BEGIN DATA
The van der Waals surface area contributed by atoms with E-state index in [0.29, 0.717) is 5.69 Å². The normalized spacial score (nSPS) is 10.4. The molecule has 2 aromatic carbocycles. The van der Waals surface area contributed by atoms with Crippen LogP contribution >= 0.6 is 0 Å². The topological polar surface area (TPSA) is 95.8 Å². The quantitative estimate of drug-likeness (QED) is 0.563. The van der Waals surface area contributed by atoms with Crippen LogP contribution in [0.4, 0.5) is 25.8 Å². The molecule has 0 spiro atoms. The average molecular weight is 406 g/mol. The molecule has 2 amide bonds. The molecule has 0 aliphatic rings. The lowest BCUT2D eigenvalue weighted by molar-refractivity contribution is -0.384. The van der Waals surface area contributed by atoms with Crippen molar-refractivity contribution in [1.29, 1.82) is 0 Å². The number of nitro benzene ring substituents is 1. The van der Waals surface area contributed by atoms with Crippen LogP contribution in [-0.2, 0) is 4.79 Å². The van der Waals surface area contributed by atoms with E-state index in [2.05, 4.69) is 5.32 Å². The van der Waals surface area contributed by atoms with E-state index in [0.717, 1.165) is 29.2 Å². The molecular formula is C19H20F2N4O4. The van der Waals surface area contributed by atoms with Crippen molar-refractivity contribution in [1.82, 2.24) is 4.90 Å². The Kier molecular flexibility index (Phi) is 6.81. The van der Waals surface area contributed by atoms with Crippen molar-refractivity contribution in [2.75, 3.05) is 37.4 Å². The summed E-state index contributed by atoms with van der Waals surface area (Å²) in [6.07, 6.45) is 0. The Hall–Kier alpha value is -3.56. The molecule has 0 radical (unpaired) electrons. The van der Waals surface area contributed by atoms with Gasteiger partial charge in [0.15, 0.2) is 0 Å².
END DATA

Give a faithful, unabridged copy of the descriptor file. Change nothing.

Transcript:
The van der Waals surface area contributed by atoms with E-state index in [0.29, 0.717) is 5.69 Å². The normalized spacial score (nSPS) is 10.4. The molecule has 2 aromatic carbocycles. The van der Waals surface area contributed by atoms with Crippen LogP contribution >= 0.6 is 0 Å². The topological polar surface area (TPSA) is 95.8 Å². The quantitative estimate of drug-likeness (QED) is 0.563. The van der Waals surface area contributed by atoms with Crippen LogP contribution in [0.4, 0.5) is 25.8 Å². The molecule has 0 spiro atoms. The average molecular weight is 406 g/mol. The molecule has 2 amide bonds. The molecule has 0 aliphatic rings. The lowest BCUT2D eigenvalue weighted by molar-refractivity contribution is -0.384. The van der Waals surface area contributed by atoms with Crippen molar-refractivity contribution in [1.29, 1.82) is 0 Å². The number of nitro benzene ring substituents is 1. The van der Waals surface area contributed by atoms with Crippen LogP contribution in [-0.2, 0) is 4.79 Å². The van der Waals surface area contributed by atoms with E-state index in [2.05, 4.69) is 5.32 Å². The van der Waals surface area contributed by atoms with E-state index in [0.717, 1.165) is 29.2 Å². The molecular formula is C19H20F2N4O4. The van der Waals surface area contributed by atoms with Crippen molar-refractivity contribution in [1.82, 2.24) is 4.90 Å². The Kier molecular flexibility index (Phi) is 6.81. The van der Waals surface area contributed by atoms with Crippen molar-refractivity contribution in [2.75, 3.05) is 37.4 Å². The summed E-state index contributed by atoms with van der Waals surface area (Å²) in [6.07, 6.45) is 0. The Hall–Kier alpha value is -3.56. The molecule has 0 radical (unpaired) electrons. The van der Waals surface area contributed by atoms with Gasteiger partial charge in [0.15, 0.2) is 0 Å².